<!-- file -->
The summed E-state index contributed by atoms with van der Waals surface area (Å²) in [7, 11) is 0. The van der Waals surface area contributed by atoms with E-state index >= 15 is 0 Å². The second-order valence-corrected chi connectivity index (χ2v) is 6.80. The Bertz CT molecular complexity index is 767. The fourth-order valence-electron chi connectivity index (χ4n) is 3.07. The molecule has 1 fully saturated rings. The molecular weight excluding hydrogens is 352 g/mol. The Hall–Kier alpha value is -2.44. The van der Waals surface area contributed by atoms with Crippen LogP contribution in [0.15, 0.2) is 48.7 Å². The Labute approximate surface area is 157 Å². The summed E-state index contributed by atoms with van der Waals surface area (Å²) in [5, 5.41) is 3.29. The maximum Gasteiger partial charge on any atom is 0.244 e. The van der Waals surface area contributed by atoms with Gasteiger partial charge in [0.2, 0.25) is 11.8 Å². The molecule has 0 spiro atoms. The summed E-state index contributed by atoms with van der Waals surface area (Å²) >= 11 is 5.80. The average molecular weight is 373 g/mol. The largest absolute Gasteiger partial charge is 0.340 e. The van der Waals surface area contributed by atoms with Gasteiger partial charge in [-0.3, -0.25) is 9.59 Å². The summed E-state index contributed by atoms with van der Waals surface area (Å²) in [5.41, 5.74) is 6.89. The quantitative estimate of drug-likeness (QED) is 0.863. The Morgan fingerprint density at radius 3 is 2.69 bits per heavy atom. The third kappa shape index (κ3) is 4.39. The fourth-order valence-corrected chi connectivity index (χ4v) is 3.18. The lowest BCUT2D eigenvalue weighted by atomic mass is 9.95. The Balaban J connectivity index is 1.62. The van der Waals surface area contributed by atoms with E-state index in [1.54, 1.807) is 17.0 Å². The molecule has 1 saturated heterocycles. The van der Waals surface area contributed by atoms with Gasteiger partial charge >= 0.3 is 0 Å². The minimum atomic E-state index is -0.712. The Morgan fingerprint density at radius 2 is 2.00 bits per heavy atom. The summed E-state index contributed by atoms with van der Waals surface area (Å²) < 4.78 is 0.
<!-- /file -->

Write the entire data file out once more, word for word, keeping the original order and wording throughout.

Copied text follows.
The summed E-state index contributed by atoms with van der Waals surface area (Å²) in [7, 11) is 0. The van der Waals surface area contributed by atoms with E-state index >= 15 is 0 Å². The second-order valence-corrected chi connectivity index (χ2v) is 6.80. The Bertz CT molecular complexity index is 767. The fourth-order valence-electron chi connectivity index (χ4n) is 3.07. The molecule has 1 fully saturated rings. The molecular weight excluding hydrogens is 352 g/mol. The Hall–Kier alpha value is -2.44. The van der Waals surface area contributed by atoms with Crippen LogP contribution in [0.15, 0.2) is 48.7 Å². The Labute approximate surface area is 157 Å². The summed E-state index contributed by atoms with van der Waals surface area (Å²) in [5, 5.41) is 3.29. The maximum Gasteiger partial charge on any atom is 0.244 e. The van der Waals surface area contributed by atoms with Gasteiger partial charge in [0.2, 0.25) is 11.8 Å². The molecule has 0 spiro atoms. The summed E-state index contributed by atoms with van der Waals surface area (Å²) >= 11 is 5.80. The average molecular weight is 373 g/mol. The largest absolute Gasteiger partial charge is 0.340 e. The van der Waals surface area contributed by atoms with Gasteiger partial charge in [-0.3, -0.25) is 9.59 Å². The summed E-state index contributed by atoms with van der Waals surface area (Å²) in [5.41, 5.74) is 6.89. The quantitative estimate of drug-likeness (QED) is 0.863. The Morgan fingerprint density at radius 3 is 2.69 bits per heavy atom. The third kappa shape index (κ3) is 4.39. The fourth-order valence-corrected chi connectivity index (χ4v) is 3.18. The lowest BCUT2D eigenvalue weighted by atomic mass is 9.95. The Balaban J connectivity index is 1.62. The van der Waals surface area contributed by atoms with E-state index in [1.54, 1.807) is 17.0 Å². The molecule has 1 saturated heterocycles. The van der Waals surface area contributed by atoms with Gasteiger partial charge >= 0.3 is 0 Å². The minimum atomic E-state index is -0.712. The Morgan fingerprint density at radius 2 is 2.00 bits per heavy atom. The summed E-state index contributed by atoms with van der Waals surface area (Å²) < 4.78 is 0.